“When I went to Ballarat and spoke to the GPs there, there was more concern about dental health. This study will provide more and better information about dental health in this age group than we have ever known in the past.”
Professor McNeil said it was an indication of how important this information is to doctors that 1800 GPs had already signed up as co-investigators and were recommending the study to their patients.
“It is an unprecedented number,” he said.
“One of the reasons [ASPREE] is interesting to all doctors is that it aims to find out whether aspirin prolongs disability free survival. This has become a really important agenda for health all over the world. How can we find ways to keep people independent and well and living at home for as long as possible?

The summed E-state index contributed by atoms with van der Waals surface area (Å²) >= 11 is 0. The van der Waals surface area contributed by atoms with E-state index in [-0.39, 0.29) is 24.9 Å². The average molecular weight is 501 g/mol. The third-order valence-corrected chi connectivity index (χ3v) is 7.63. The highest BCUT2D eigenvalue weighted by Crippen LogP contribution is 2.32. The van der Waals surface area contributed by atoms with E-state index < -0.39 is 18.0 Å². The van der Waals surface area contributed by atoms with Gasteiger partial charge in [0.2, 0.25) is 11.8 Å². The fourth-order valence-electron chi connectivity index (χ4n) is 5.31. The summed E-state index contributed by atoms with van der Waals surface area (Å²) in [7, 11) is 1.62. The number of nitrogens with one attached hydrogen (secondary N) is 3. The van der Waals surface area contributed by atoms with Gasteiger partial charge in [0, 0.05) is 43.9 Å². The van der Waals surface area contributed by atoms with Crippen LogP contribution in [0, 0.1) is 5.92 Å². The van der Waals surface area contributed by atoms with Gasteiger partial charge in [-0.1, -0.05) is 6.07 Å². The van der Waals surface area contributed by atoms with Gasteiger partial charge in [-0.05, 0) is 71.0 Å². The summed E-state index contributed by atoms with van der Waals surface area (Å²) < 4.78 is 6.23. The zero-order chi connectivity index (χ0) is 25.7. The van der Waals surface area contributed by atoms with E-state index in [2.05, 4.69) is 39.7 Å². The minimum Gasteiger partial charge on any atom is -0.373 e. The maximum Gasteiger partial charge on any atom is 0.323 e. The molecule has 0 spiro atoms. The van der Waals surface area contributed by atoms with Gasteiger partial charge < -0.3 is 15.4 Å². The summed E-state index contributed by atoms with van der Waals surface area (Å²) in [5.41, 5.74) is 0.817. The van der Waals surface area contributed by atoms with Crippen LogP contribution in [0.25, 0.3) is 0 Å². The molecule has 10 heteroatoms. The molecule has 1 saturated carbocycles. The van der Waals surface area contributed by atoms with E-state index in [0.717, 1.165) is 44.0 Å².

“This is the first international study focusing simply on that question. To be honest, it should have been done 20 years ago. It was obvious in 1990 that aspirin in older people was an important question. But it took a long time.
“Basically if you’ve got to 70 or 75 and you haven’t had heart attack or stroke, we’d like to see you,” said Professor McNeil.
How to join the study
The ASPREE study is now calling for healthy participants, not already taking dailiy aspirin, in Victoria, Tasmania, the ACT, regional NSW and Adelaide. Participants are currently not being recruited from WA, NT and QLD.
Most participants enrol in the study through their general practitioner but there is an ASPREE study website for information.
Read previous articles about the ASPREE study on the Australian Ageing Agenda Website: